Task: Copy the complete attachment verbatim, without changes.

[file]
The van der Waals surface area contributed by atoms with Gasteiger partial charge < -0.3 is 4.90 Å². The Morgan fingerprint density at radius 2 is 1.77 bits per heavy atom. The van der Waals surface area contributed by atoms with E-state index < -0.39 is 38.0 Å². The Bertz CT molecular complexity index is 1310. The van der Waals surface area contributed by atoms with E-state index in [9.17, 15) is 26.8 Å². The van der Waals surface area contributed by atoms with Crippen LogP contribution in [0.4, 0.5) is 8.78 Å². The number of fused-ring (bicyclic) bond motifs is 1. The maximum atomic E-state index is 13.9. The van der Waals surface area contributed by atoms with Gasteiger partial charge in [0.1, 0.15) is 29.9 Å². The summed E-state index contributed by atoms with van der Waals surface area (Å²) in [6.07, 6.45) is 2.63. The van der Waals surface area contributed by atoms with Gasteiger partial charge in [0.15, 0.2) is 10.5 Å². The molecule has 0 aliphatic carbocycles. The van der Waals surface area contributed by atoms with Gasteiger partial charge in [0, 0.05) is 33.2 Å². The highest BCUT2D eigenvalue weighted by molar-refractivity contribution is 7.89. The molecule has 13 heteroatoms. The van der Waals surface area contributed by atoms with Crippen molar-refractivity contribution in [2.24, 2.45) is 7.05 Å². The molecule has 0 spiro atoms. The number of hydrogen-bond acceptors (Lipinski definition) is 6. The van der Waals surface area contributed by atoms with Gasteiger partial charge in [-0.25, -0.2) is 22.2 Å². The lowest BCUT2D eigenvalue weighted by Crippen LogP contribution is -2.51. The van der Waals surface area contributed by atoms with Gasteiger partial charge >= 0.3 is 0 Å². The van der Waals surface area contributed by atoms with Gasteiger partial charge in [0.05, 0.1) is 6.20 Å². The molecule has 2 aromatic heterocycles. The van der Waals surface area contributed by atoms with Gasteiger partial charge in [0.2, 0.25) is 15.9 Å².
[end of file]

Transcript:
The van der Waals surface area contributed by atoms with Gasteiger partial charge < -0.3 is 4.90 Å². The Morgan fingerprint density at radius 2 is 1.77 bits per heavy atom. The van der Waals surface area contributed by atoms with E-state index < -0.39 is 38.0 Å². The Bertz CT molecular complexity index is 1310. The van der Waals surface area contributed by atoms with E-state index in [9.17, 15) is 26.8 Å². The van der Waals surface area contributed by atoms with Crippen LogP contribution in [0.4, 0.5) is 8.78 Å². The number of fused-ring (bicyclic) bond motifs is 1. The maximum atomic E-state index is 13.9. The van der Waals surface area contributed by atoms with Gasteiger partial charge in [0.1, 0.15) is 29.9 Å². The summed E-state index contributed by atoms with van der Waals surface area (Å²) in [6.07, 6.45) is 2.63. The van der Waals surface area contributed by atoms with Gasteiger partial charge in [0.15, 0.2) is 10.5 Å². The molecule has 0 aliphatic carbocycles. The van der Waals surface area contributed by atoms with Gasteiger partial charge in [0, 0.05) is 33.2 Å². The highest BCUT2D eigenvalue weighted by molar-refractivity contribution is 7.89. The molecule has 13 heteroatoms. The van der Waals surface area contributed by atoms with Crippen molar-refractivity contribution in [2.24, 2.45) is 7.05 Å². The molecule has 0 spiro atoms. The number of hydrogen-bond acceptors (Lipinski definition) is 6. The van der Waals surface area contributed by atoms with Gasteiger partial charge in [-0.25, -0.2) is 22.2 Å². The lowest BCUT2D eigenvalue weighted by Crippen LogP contribution is -2.51. The van der Waals surface area contributed by atoms with Gasteiger partial charge >= 0.3 is 0 Å². The van der Waals surface area contributed by atoms with Gasteiger partial charge in [0.05, 0.1) is 6.20 Å². The molecule has 2 aromatic heterocycles. The van der Waals surface area contributed by atoms with Gasteiger partial charge in [0.2, 0.25) is 15.9 Å².